For those who want to take sports a step further and maximize their skill and fitness, coaching is an important factor. Nike has also made this a priority, training almost 100,000 coaches to help young people with their sporting endeavors.
Modern technology has provided numerous opportunities for people of all ages, but it has also led to an increasingly sedentary lifestyle for many. This kind of lifestyle has been linked to several health issues, covering both physical and psychological conditions. This is what Nike’s Made to Play initiative is working to combat.
Gender equality and social responsibility
2020 has been a record year for women in business. The Fortune 500 list now features a higher number of women CEOs than at any point in its history. Good news? Well, certainly, but before we jump to conclusions, let’s look at what that record actually represents.
There are now 38 women in the Fortune 500 list — 38 out of 500. While this signifies progress, it also shows that — for most women — the glass ceiling is still very much in place.
This is something that Nike is seeking to address with its social and corporate responsibility efforts. The sustainability report demonstrates that women now make up 39% of personnel at Vice President level across the organization — 3% higher than only two years ago.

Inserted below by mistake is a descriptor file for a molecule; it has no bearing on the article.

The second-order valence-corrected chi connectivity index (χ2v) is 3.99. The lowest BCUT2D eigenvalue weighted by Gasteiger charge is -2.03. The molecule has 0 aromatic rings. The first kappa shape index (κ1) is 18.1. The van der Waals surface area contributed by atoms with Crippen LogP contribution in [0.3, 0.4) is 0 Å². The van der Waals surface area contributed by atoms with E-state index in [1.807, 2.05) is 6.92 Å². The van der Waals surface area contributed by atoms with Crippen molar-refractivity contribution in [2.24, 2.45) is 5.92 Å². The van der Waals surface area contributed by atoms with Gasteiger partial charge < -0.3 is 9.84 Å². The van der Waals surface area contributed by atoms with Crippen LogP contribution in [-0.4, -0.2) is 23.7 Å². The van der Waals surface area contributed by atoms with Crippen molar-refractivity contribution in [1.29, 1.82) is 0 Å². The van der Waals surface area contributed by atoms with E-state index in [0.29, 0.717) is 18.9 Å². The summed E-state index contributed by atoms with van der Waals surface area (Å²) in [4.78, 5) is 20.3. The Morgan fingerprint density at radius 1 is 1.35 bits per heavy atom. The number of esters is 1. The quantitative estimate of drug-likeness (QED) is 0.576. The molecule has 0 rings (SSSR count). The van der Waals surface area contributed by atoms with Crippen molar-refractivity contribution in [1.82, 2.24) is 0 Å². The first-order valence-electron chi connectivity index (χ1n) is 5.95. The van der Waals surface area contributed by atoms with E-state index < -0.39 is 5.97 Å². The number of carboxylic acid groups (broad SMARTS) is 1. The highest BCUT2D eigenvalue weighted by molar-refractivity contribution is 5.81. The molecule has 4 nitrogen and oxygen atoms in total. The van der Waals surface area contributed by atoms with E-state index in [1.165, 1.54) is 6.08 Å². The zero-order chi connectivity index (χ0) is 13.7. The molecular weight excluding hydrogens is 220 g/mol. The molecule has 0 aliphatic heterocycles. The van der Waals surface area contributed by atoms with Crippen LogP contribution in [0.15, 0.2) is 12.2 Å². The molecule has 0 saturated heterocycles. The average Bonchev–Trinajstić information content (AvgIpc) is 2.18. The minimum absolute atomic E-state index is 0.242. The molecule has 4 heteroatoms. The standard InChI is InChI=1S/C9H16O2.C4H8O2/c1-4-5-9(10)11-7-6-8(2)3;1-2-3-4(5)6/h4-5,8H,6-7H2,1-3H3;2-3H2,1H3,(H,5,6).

Nike has also extended this inclusivity drive to minority groups. The report shows that individuals from groups classed as underrepresented in the US now make up 21% of Vice President-level personnel, up from 19% two years ago.
At other levels of the corporate structure, Nike has been making progress as well. The company strives to give its employees a voice, seeking feedback and suggestions to improve the working experience. In 2019, Nike conducted a survey of the well-being and engagement levels of workers within the company. This survey gathered the views of over 270,000 participants working in 45 facilities across 11 countries. It provided valuable data that the company — as well as their suppliers and partners — can draw upon as they build a safer and better-supported situation for employees.
This commitment to employee well-being and workplace safety represents a significant improvement on Nike’s part. Back in the 1990s, the company was often placed under scrutiny due to the working environments it provided to employees across the globe. It was frequently accused of using “sweatshop” tactics to reduce manufacturing costs at the expense of worker well-being.
An ongoing transformation for Nike
If Nike can offer a better deal to its employees and workers in partner and subcontracted firms, this will be a hugely positive change. Workers across the globe deserve a working environment that offers dignity, safety, and respect, and Nike’s sustainability efforts appear to support this.
By coupling these efforts with environmental sustainability, Nike provides a beacon for other companies looking to achieve the same ends. There is a long way to go, but hopefully, these changes will prove positive and effective in the long term.